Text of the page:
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Mind the mid-section: Tips for managing the transition from shirt to pants

March 5, 2014

Brown beltWithin the last week, one reader recounted his experiences wearing and not wearing belts. After receiving negative comments about a dress belt paired with jeans, he settled on no belt. Personally, I rarely thought to fill a set of pant loops with a nice belt in my earlier years. In fact, I constantly overlooked my mid-section, the very center of my body; and honestly, I put forth a jumbled fashion effort because of it. I can still recall the day a friend asked me a simple question in my junior year of college: “why don’t you wear a belt?” My college required a tie for class. So I wore a dress shirt and standard khakis with a tie and you guessed it, no belt!

“What’s the big deal,” I thought to myself. But, the more I looked in the mirror, the more I realized my glaring omission. You know those little rope borders dividing the grass from the sidewalk. They stand about a foot off the ground with the rope running through a loop at the top of each stake. Now imagine no rope, only the stakes evenly lining a one hundred foot stretch of your walk. That feeling of missing something – that was me without the belt. When you step in front of that mirror, I want you to remember my mistakes. Here are four main problem areas to avoid with your mid-section:

1. The crazy untucked shirt – I’m not referring to an intentional untucking, rather a tucked in shirt where the tuck has released about 50%. This badly yanks your smooth lines out of place. Couple it with a too-large shirt and you might as well order a pair of wrap-around-your-head grandpa sunglasses.

2. The tucked in t-shirt – There is really only one time I would advocate for this – when you have another layer over the t-shirt. This means a half-zipped jacket, sweater or collared shirt. No layer, no tucking.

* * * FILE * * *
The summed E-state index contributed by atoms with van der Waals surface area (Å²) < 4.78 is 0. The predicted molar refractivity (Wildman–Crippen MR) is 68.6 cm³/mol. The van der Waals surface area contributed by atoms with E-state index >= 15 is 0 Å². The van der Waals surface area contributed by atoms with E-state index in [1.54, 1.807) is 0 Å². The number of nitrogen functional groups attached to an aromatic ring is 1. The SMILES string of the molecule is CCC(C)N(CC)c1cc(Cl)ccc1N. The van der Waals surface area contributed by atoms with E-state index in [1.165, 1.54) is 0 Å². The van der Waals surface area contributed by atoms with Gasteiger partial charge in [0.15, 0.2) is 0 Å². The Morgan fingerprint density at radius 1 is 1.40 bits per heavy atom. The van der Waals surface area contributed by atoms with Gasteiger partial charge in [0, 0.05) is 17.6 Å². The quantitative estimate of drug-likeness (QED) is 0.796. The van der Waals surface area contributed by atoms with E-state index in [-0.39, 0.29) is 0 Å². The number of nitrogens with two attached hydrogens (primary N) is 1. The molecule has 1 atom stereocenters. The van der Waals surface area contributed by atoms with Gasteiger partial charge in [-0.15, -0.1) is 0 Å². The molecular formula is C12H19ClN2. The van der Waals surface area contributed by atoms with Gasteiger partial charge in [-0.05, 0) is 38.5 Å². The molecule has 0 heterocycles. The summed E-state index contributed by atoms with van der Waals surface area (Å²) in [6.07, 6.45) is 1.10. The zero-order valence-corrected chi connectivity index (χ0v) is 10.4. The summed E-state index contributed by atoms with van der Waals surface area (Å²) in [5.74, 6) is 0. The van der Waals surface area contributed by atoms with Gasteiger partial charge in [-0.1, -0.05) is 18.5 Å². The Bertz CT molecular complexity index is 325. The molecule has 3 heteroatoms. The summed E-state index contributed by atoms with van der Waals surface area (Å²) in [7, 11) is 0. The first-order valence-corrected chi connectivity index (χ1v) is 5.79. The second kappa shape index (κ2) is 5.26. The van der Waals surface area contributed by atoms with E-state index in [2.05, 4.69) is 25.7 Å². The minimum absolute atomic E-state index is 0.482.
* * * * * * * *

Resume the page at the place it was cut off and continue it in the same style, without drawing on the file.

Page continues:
3. No belt – I know there are those who would say it’s okay to go without a belt. I disagree with them. If you have belt loops, find a great belt. It creates an excellent transition from shirt to pants. And, you have so many options – dressy, casual, sporty, leather, thin, wide, bright colors, muted colors, and much more. Please keep in mind that every outfit requires a certain belt. For example, a wider more casual belt fits better with jeans than a slimmer dress belt. I plan to write more about this in the future. On the other hand, pants with no belt loops such as tuxedo trousers require no belt and look great as well.

4. Too large pants with a tightened belt – Let’s say your waist measures at 34 inches. Don’t wear a size 36 and cinch up your belt. I see this and it puzzles me. Doesn’t the constant pulling up of pants get old? Throw in a pair of overloaded pockets and several descriptive words start heading your way such as “sag” and “wobble.” Not good.

Like a frame transitioning a Van Gogh masterpiece to the room around it, your mid-section should create the perfect flow from upper to lower body. So often, I see men missing the mark. The point at which shirt and pants/shorts meet should look fluid, not abrupt – complimentary, not distracting – aligned, not disheveled. Much of this can be achieved through properly fitting clothes and a good belt. Lastly, don’t walk out the door without paying attention to your mid-section.

© Copyright 2014 Fashion for the average man.

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One Comment leave one →
  1. April 2, 2014 4:59 pm

    Thank you for following my blog:). I really really like your site, now if I can just get my husband to at least take a look see, I may be able to get through to him. :). He’s a very nice dresser, very meticulate, but but I can’t get him out of jeans or Wrangler dress pants. Lol thanks for the tips, I’ll be following along.

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